The first time is the hardest: A test of ordering effects in choice experiments
This paper addresses the issue of ordering effects in choice experiments, and in particular how learning processes potentially affect respondents’ stated preferences in a sequence of choice sets. In a case study concerning food quality attributes of chicken breast filets, we find evidence of ordering effects in a sequence of 16 choice sets, where the last 8 choice sets are identical to the first 8. The overall preference structure is found to differ significantly between the two identical sequences of choice sets, and significant increases in marginal WTP are found for two out of four attributes. We find a reduction in the error variance for the last 8 choice sets relative to the first 8 choice sets. In particular, this difference is ascribed to the first choice set obtaining a significantly higher error variance than all succeeding choice sets, suggesting institutional learning rather than preference learning effects underlying the observed ordering effect. This is further supported by the fact that the differences in WTP become insignificant when removing the first choice set from the analysis. We find no evidence of fatigue, and we argue that our findings cannot be explained by starting point or strategic behavior effects.
|Date of creation:||11 Oct 2010|
|Contact details of provider:|| Postal: Department of Economics, School of Business, Economics and Law, University of Gothenburg, Box 640, SE 405 30 GÖTEBORG, Sweden|
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- Richard Carson & Theodore Groves, 2007.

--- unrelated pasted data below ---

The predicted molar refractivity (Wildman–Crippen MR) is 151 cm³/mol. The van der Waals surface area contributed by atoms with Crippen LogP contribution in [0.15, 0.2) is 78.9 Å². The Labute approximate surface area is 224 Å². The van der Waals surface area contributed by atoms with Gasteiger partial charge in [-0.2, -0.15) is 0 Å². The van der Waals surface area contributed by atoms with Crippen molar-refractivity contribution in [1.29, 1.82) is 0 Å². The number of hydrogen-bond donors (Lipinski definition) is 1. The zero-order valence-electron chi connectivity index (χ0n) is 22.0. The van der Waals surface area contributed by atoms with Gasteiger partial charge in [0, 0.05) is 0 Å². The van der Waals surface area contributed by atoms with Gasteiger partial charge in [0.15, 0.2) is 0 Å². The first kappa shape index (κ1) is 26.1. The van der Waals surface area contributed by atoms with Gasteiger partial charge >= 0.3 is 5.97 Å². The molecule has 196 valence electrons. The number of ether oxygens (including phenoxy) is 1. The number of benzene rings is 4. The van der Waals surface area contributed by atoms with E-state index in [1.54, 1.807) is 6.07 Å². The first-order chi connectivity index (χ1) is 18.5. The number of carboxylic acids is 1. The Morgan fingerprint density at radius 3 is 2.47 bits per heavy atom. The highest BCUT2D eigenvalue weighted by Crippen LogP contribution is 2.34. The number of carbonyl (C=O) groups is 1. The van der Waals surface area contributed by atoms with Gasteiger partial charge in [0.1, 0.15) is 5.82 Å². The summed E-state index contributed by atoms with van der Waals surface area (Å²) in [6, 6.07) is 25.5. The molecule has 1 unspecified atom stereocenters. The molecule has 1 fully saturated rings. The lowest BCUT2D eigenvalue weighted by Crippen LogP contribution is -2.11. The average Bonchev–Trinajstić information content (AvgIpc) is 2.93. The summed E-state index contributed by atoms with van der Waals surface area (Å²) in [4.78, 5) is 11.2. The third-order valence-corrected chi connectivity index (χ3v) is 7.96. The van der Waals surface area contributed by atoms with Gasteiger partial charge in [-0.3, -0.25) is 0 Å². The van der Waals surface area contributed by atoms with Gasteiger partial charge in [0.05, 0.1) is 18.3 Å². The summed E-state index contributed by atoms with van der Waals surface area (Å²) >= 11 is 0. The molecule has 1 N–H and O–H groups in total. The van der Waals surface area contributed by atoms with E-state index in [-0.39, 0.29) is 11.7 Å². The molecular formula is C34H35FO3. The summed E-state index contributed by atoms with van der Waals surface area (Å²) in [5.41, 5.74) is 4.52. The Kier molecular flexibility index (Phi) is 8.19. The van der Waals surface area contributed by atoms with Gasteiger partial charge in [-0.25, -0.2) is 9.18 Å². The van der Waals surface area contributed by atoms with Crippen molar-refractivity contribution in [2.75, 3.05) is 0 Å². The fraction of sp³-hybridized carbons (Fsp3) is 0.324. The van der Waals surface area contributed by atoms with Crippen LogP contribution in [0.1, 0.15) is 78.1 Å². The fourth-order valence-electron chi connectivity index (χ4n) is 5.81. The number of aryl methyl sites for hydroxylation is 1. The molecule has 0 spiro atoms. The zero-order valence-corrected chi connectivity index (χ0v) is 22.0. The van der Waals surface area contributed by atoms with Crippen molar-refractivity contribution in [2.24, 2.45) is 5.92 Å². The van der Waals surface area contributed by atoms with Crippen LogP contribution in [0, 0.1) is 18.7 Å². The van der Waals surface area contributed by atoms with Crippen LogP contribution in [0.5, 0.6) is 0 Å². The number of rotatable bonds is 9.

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Environmental & Resource Economics,
Springer;European Association of Environmental and Resource Economists, vol. 37(1), pages 181-210, May.
- Carson, Richard T & Groves, Theodore, 2010. "Incentive and Information Properties of Preference Questions," University of California at San Diego, Economics Working Paper Series qt88d8644g, Department of Economics, UC San Diego.
- Ladenburg, Jacob & Olsen, Søren Bøye, 2008. "Gender-specific starting point bias in choice experiments: Evidence from an empirical study," Journal of Environmental Economics and Management, Elsevier, vol. 56(3), pages 275-285, November.
- Train,Kenneth E., 2009.
"Discrete Choice Methods with Simulation,"
Cambridge University Press, number 9780521766555, December.
- Scott J. Savage & Donald M. Waldman, 2008. "Learning and fatigue during choice experiments: a comparison of online and mail survey modes," Journal of Applied Econometrics, John Wiley & Sons, Ltd., vol. 23(3), pages 351-371.
- Swait, Joffre & Adamowicz, Wiktor, 2001. " The Influence of Task Complexity on Consumer Choice: A Latent Class Model of Decision Strategy Switching," Journal of Consumer Research, Oxford University Press, vol. 28(1), pages 135-148, June.
- Roy Brouwer & Thijs Dekker & John Rolfe & Jill Windle, 2010. "Choice Certainty and Consistency in Repeated Choice Experiments," Environmental & Resource Economics, Springer;European Association of Environmental and Resource Economists, vol. 46(1), pages 93-109, May.
- Day, Brett & Pinto Prades, Jose-Luis, 2010. "Ordering anomalies in choice experiments," Journal of Environmental Economics and Management, Elsevier, vol. 59(3), pages 271-285, May.
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